Posted by Dravid_Pujara_Gravitas_Atheist on (April 11, 2012, 14:08 GMT)

@karan1609, respects to you bro. Yes Sachin is more gifted than anybody we have seen since 1989. No two ways about it. 80/100 men on the street will tell you that Sachin's 100 is more important than India's win - agree with you on that too. Those 80 are Sachin fanatics and assuming that the remaining 20 are Dravid fans - ask those remaining 20 what do they want - do they want a Dravid's 100 or India's win - those 20 will definitely say India's win. You can count on millions of Dravid fans to say that India's win is more important to them than Dravid's 100. Ring any bells mate. That's the whole problem here. That's the fact I have been mentioning many times. An Indian loss doesn't bother Sachin fanatics. Fanatics who are so indifferent to our loss will be seen as adversaries by people who love India's win more than anything else. And there's literally nothing in Sachin's 100th 100 to conclude that he thinks otherwise about his own milestones - For Sachin - Me first, India next.

Posted by PallathZ on (April 11, 2012, 13:03 GMT)

Mukul,I'm afraid you have again chosen the path of the mere mortals to criticize the man.Tendulkar is a gem.Cherish it while you have.This is one of the myriad n number of articles written after his hundreth hundred albeit in a different context.He looked the best in Australia in the first 2 Test.Dare to say the best of both the teams.It tapered of ! Credit goes to him he is able to maintain his form for the last 22 years.With due respect,Just like Coke & Adidas,you too chose the Subject Tendulkar.Remember,he was our best batsmen for 2010 & untill the world cup 2011.There have been tons of article written on how he managed to hit the purple patch in late 30's.Unfortunate,that England & Australia weren't his success stories.Greame Hick after his ton of hundreds in first class,cudn't put bat to ball in Test matches.Lets celebrate this genius when is playing.To make it to a school Team in India is difficult.For State &Country with almost 100000 teams,herculean!Let alone scoring 100- 100's

Posted by   on (April 11, 2012, 12:29 GMT)

Excellent Article.This is first time m reading article which criticizing sachin.

Posted by kristee on (April 11, 2012, 10:20 GMT)

The problem with the discussion going on here is that its focus is whether he was guilty or not. Instead, it should have been on a certain culture that glorifies personal milestones over a team's performance in a team game like cricket. Whether he was guilty or not, that culture can't hope to be producing champion sides. Those bowlers' fans can as well say that it was a flat wicket and they couldn't defend a modest score. And the fans of the players who carry drinks/ play domestic cricket /are declared unfit can say they are not getting enough opportunities or their rhythm is disturbed by the erratic selection policy prompted by that culture. What seems to weaken their case is these fans are far outnumbered by the fans of the player on focus.

Posted by ramjay58 on (April 11, 2012, 10:12 GMT)

Great article. I agree with every word of the author. i am also a Sachin fan but I don't like him play just for the records without contributing to the team's cause or rather to the detriment of the team's interests. For god sake let sachin retire with some dignity before a public outcry develops for his ouster. without him ,team india will do better than with him. K.Ramachandran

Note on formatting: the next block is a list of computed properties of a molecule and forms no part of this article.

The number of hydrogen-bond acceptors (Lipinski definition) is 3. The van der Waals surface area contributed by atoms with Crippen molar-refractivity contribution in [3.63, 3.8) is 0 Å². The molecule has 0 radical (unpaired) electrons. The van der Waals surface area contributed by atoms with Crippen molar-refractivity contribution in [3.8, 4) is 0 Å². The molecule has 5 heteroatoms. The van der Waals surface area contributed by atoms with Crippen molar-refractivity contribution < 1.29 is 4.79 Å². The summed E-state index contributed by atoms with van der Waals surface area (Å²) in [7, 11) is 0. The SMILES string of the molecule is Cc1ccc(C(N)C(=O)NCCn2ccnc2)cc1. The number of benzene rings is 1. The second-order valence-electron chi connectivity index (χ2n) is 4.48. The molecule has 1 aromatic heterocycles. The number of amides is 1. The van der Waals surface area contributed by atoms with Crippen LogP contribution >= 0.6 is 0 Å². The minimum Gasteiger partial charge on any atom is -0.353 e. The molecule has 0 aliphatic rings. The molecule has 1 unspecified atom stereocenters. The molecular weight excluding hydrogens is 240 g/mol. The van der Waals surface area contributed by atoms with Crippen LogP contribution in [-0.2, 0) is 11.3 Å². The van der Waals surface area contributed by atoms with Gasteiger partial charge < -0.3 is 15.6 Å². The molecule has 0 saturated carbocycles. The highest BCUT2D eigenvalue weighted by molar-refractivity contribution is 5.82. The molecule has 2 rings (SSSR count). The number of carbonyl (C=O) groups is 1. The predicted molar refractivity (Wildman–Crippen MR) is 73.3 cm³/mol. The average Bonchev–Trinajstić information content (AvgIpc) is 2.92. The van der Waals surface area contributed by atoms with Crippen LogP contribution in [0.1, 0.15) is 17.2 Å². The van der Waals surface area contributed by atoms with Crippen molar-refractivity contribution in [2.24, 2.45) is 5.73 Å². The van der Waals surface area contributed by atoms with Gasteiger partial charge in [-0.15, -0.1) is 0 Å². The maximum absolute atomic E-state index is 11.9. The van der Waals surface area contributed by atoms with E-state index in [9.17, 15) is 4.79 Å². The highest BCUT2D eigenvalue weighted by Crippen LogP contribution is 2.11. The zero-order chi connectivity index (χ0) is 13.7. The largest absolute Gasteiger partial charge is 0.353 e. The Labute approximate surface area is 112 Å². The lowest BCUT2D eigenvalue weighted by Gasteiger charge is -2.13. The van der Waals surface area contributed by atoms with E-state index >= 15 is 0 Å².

Posted by Alakshyendra on (April 11, 2012, 9:20 GMT)

Quazar, you can choose to believe whatever you want, but by now even kids know how meticulous a man Rahul Dravid is and if he really was in Rajasthan when the Ambani function was on (BTW it was a private function), it could have meant only one thing: the man was practising because he had retired 3 weeks ago and might been rusty.

Besides, you tell us which one was more imporant: a function to celebrate yet another landmark (meaningless according to me) or one to celebrate the illustrious career of a man who had just retired?

Posted by kiranlegend on (April 11, 2012, 9:17 GMT)

Well said Kartick_raja.. Sachin bore this pity world for many many years lol.. It's not about Sachin getting criticized in this mean way but it tells us something about the way humanity is heading. Attracting negativity and magnifying it.. and inferring too much out of it. Oh god! He has every right to tell people that no one needs to tell him anything. He wants to be HIM.. play like him.. When struggling or when playing well, he can take sensible help but he has to keep doing what he believes in.. listening to his inner voice. And there is no doubt about it that he is doing all that :-) what a human he is! Just imagine he didn't even take his foot injury for granted because he has to play in IPL. people might take this in other way around but that's what he is. to play cricket well (i feel) he respects all those subtle things. be it not attending parties or going to bed early or wary of what he is eating etc and doing all that for 23 years? can v do it for one month? leave him alone!

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Mukul KesavanClose
Mukul Kesavan teaches social history for a living and writes fiction when he can - he is the author of a novel, Looking Through Glass. He's keen on the game but in a non-playing way. With a top score of 14 in neighbourhood cricket and a lively distaste for fast bowling, his credentials for writing about the game are founded on a spectatorial axiom: distance brings perspective. Kesavan's book of cricket - Men in Whitewas published in 2007.